The decision in Estate of Elkins illustrates how families with valuable collections of art can, with careful planning, give undivided interests in that art to family members with increased confidence in how such interests should be valued. However, gifts of interests in art need to be properly documented, valued and reported to avoid certain pitfalls and mitigate the risks associated with a challenge by the Internal Revenue Service.1

James A. Elkins, Jr. and his wife, Margaret Weiss Elkins were both lifelong collectors of predominantly post-war works by artists such as Jasper Johns, Robert Motherwell, Henry Moore, Pablo Picasso and Jackson Pollock. In 1990, Mr. and Mrs. Elkins transferred interests in three paintings to trusts that would ultimately benefit their children. Mrs. Elkins died in 1999, at which time Mr. Elkins declined an interest in some of the works left to him by Mrs. Elkins (known as a “disclaimer”), as a result of which a portion of his wife’s interests in 61 works passed to their children. At the time of his death in 2006, Mr. Elkins owned fractional interests in each of the 64 works (50% interests in three paintings and 73% interests in the other 61 works).

On Mr. Elkins’ Estate Tax Return, the value of his interests in the works was calculated by taking his pro rata share of each work’s value, then applying a discount to account for the difficulties that would be present in finding a buyer for the interest in light of its fractional nature (known as an “undivided interest discount” due to its “lack of marketability”). The IRS audited the Estate Tax Return and took the position that no discounts should be applied to the Estate’s interests in art, i.e., that in each case the pro rata fair market value was the correct value for estate tax purposes. While the IRS allowed discounts for undivided fractional interests in other types of property owned by the Estate, e.g., real estate and racehorses, the IRS argued that “art was different.”

In the United States Tax Court, the Estate argued that, based on the testimony of its three experts, discounts of 50% to 80% should apply to the Estate’s interests in art. The IRS maintained its position that no discounts should apply, and the IRS presented no testimony regarding appropriate discounts. The Tax Court recognized that discounts should apply, but chose to limit those discounts to 10%. On appeal, the United States Court of Appeals for the Fifth Circuit overturned the Tax Court’s opinion in part, holding that the discounts determined by the Estate’s experts were correct. The Fifth Circuit’s decision primarily rested on the quality of the Estate’s experts and the failure by the IRS to present any evidence at all regarding appropriate discounts. As a result, the discounts determined by the Estate’s experts (averaging nearly 70%) applied and the Fifth Circuit ordered that an estate tax refund of more than $14 million be paid to the Estate.

It is not known whether the IRS, in tax disputes that arise outside the jurisdiction of the Fifth Circuit (i.e., outside of Louisiana, Mississippi and Texas), will continue to assert that no discounts should apply when valuing undivided fractional interests in art. It seems likely that in the future the IRS will present evidence that discounts, if they do apply, should be relatively small. To increase the chance that a discount survives IRS scrutiny, it will be important to begin careful planning far in advance. Such careful planning includes properly documenting the transfer, obtaining a professional valuation and adequately disclosing the transfer to the IRS. In addition, it is critical that great care be given to respecting the shared ownership of any art held in fractional interests by sharing among the owners the enjoyment of the art and the responsibilities associated with its transportation, security, insurance and maintenance.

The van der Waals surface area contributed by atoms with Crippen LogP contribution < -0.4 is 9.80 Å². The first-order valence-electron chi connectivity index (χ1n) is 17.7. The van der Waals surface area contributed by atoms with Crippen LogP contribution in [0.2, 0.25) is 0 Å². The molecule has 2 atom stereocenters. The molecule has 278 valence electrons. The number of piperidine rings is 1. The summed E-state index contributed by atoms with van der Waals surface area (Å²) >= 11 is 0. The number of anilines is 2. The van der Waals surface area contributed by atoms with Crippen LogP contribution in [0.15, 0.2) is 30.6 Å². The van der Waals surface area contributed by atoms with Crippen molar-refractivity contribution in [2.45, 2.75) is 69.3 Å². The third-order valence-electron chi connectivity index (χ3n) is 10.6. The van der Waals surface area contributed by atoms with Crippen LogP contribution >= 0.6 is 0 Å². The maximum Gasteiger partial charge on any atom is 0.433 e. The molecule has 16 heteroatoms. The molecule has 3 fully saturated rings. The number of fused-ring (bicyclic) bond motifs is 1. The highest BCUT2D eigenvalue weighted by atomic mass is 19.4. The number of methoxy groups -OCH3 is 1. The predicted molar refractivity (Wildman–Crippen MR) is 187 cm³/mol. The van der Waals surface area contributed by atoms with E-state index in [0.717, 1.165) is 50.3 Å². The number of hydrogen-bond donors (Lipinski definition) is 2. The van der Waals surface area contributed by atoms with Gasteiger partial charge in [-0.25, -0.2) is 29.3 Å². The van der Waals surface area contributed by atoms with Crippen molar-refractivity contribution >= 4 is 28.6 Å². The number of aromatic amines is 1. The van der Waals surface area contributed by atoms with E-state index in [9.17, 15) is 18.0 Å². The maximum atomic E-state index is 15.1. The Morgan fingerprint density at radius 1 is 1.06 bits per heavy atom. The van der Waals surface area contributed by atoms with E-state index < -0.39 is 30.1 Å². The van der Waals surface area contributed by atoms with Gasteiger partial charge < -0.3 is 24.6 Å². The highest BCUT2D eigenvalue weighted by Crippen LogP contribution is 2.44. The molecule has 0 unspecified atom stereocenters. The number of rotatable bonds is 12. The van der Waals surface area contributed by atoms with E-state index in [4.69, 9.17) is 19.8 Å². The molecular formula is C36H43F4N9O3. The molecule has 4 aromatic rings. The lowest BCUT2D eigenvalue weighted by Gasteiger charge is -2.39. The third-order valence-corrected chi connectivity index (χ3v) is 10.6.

Please note that this article presents general information and is not intended as legal advice. Please send comments to artlawbulletin@sothebys.com.

Perrin W. Clark is a trust and estate attorney at Ytterberg Deery Knull LLP. Perrin has extensive experience representing high net worth individuals and their families in connection with personal wealth planning, including domestic and international trust and estate planning, business structuring, governance and succession planning, and the administration of complex trusts and estates.

J. Graham Kenney is a trust and estate attorney at Ytterberg Deery Knull LLP. Graham has extensive experience representing high net worth individuals and their families in connection with personal wealth planning, including domestic and international estate and trust planning and representation during all stages of complex tax controversies. Graham assisted with the representation of the Elkins Estate before the Tax Court, including during trial, and during the appeal to the Fifth Circuit.


1
Estate of James A. Elkins, Jr. vs. Commissioner, 140. T.C. No. 5 (2013); reversed in part, __ F.3d __., 2014 U.S. App. LEXIS 17882 (5th Cir. 2014).